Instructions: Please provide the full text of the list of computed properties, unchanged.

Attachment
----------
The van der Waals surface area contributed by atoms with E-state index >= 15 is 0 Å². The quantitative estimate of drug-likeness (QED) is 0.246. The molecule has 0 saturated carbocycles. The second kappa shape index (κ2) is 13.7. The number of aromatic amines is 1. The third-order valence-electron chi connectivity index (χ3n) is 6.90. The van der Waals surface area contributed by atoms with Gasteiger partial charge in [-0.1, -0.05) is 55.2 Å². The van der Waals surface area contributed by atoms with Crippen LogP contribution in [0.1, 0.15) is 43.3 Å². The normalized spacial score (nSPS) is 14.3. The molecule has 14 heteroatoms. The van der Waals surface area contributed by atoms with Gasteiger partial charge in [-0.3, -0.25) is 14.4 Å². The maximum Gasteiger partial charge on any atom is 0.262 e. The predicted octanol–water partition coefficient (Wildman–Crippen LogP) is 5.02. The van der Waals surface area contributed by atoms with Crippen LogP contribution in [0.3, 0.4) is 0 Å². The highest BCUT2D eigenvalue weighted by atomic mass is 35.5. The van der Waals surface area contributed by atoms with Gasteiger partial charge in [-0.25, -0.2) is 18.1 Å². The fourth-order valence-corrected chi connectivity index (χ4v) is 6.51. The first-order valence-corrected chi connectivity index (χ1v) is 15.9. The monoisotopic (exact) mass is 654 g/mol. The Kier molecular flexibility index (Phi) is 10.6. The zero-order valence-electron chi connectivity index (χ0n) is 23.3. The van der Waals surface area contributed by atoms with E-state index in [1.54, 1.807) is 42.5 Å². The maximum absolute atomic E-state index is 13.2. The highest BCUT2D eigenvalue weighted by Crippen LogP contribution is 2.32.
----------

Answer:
The van der Waals surface area contributed by atoms with E-state index >= 15 is 0 Å². The quantitative estimate of drug-likeness (QED) is 0.246. The molecule has 0 saturated carbocycles. The second kappa shape index (κ2) is 13.7. The number of aromatic amines is 1. The third-order valence-electron chi connectivity index (χ3n) is 6.90. The van der Waals surface area contributed by atoms with Gasteiger partial charge in [-0.1, -0.05) is 55.2 Å². The van der Waals surface area contributed by atoms with Crippen LogP contribution in [0.1, 0.15) is 43.3 Å². The normalized spacial score (nSPS) is 14.3. The molecule has 14 heteroatoms. The van der Waals surface area contributed by atoms with Gasteiger partial charge in [-0.3, -0.25) is 14.4 Å². The maximum Gasteiger partial charge on any atom is 0.262 e. The predicted octanol–water partition coefficient (Wildman–Crippen LogP) is 5.02. The van der Waals surface area contributed by atoms with Crippen LogP contribution in [0.3, 0.4) is 0 Å². The highest BCUT2D eigenvalue weighted by atomic mass is 35.5. The van der Waals surface area contributed by atoms with Gasteiger partial charge in [-0.25, -0.2) is 18.1 Å². The fourth-order valence-corrected chi connectivity index (χ4v) is 6.51. The first-order valence-corrected chi connectivity index (χ1v) is 15.9. The monoisotopic (exact) mass is 654 g/mol. The Kier molecular flexibility index (Phi) is 10.6. The zero-order valence-electron chi connectivity index (χ0n) is 23.3. The van der Waals surface area contributed by atoms with E-state index in [1.54, 1.807) is 42.5 Å². The maximum absolute atomic E-state index is 13.2. The highest BCUT2D eigenvalue weighted by Crippen LogP contribution is 2.32.